Roman Numeral 100000

A Lakh of Effort

Come, let us celebrate!

Betsy Beth and Beer has reached its first major milestone. The hundred thousandth word was posted on 21st January 2015, within the post Stone Tossing Giants of Kinver and Enville.

A lakh is the name for 100,000 in the Indian numbering system.

The featured image is 100,000 in Roman Numerals (courtesy of Wikimedia Commons, a great resource for Public Domain images). However, it can also be written like this:


An underline increases a Roman Numeral’s value a thousand-fold, C being 100.

minibus convoy divider

Anyway, to celebrate we’re giving all our Facebook friends access to Chapter 1 of Betsy Beth and Beer – The Book.

We hope you enjoy!

Holy Austin Rock, Kinver

Stone Tossing Giants of Kinver and Enville

Many, many years ago, in the village of Kinver on the Worcestershire and Shropshire border, there lived a happily married pair of giants. Continue reading Stone Tossing Giants of Kinver and Enville

Harris Hawk

A Harris Hawk on The Darwin Walk

In 1985, the late John Sanders, vice president of the Lichfield Civic Society – a body set up to protect the city from irresponsible and destructive planning applications – devised a 10 mile walk around the perimeter of Lichfield to commemorate the link between the city and its most famous child, Erasmus Darwin, philosopher, zoologist, champion of the anti-slave movement, and grandfather of Charles Darwin.

Thirty years later, Ruthie and I embarked upon this historical walk, following the directional instructions given on the website, which we have merged into the following narrative. The directions are replicated from the official Darwin Walk website, followed by our photos and comments.

Continue reading A Harris Hawk on The Darwin Walk

Beech Trees at Wayland's Smithy

The Beech Guardians of Wayland’s Smithy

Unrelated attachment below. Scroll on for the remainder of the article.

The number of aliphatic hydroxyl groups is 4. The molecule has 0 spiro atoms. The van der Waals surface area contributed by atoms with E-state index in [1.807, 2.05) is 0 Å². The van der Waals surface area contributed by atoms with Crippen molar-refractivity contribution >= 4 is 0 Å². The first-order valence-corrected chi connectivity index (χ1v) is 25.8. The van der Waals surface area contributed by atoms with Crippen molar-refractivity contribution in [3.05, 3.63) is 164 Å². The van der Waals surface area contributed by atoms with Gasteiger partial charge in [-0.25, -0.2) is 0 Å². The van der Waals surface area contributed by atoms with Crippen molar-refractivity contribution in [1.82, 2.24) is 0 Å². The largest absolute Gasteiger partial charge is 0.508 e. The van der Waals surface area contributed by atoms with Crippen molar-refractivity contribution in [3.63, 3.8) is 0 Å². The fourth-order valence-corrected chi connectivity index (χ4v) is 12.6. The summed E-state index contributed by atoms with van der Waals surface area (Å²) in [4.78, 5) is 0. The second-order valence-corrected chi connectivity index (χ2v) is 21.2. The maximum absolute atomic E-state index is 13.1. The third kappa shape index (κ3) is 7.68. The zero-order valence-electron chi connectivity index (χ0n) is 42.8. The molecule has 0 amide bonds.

The Ridgeway. A national trail described as Britain’s oldest road which, from prehistoric times, has been travelled by peasants, herdsmen, Romans, Vikings and traders. It runs from West Kennett in the West Sussex Downs all the way to Ivinghoe Beacon in the Chilterns, some 87 miles away, although it originally ran from Dorset to The Wash.

The Ridgeway. Walk its length and you’ll brush shoulders with the ancient history of Albion, encountering ancient forts, long barrows, stone circles including Avebury, and the famous Iron Age White Horse at Uffington.

We took Betsy, our Mazda Bongo, on a trip to Britchcombe Farm, a campsite just beneath White Horse Hill, and after a day visiting the nearby Blowing Stone at Kingston Lisle and the charming village of Uffington, we spent the next walking the ridge to immerse ourselves in the spirituality of the place, taking in the White Horse, Uffington Castle, and a Neolithic long barrow known as Wayland’s Smithy.
Continue reading The Beech Guardians of Wayland’s Smithy

Uffington, Oxfordshire

Uffington, Dear Uffington

Oh Uffington, poor people,

Got a church without a steeple,

But, what is more, to its disgrace,

Got a clock without a face.

St. Mary’s Church, Uffington. Such splendour, and architecture of such magnificence, that it is known as the “Cathedral of the Vale”. The above quote is from an inscription next to the remains of the original clock, dated 1701, which is on display inside the church.

The old clock workings, St. Mary's Church, Uffington





The clock at St. Mary’s Church, Uffington, courtesy of

When extensive work was carried out on the interior in 1851, this clock was the only thing that was left alone. It has no face because this clock was not meant to display time, but rather to chime out the hours on a bell. (There is a similar clock housed and in working order in Salisbury Cathedral, whcih is reputedly the oldest working clock in the world, dated 1386).

So, why hasn’t it got a steeple?

This, and so much more, was to be discovered as we passed through the lovely village of Uffington, on our walk back to our campsite at Britchcombe Farm, from a day out to The Blowing Stone at Kingston Lisle

Continue reading Uffington, Dear Uffington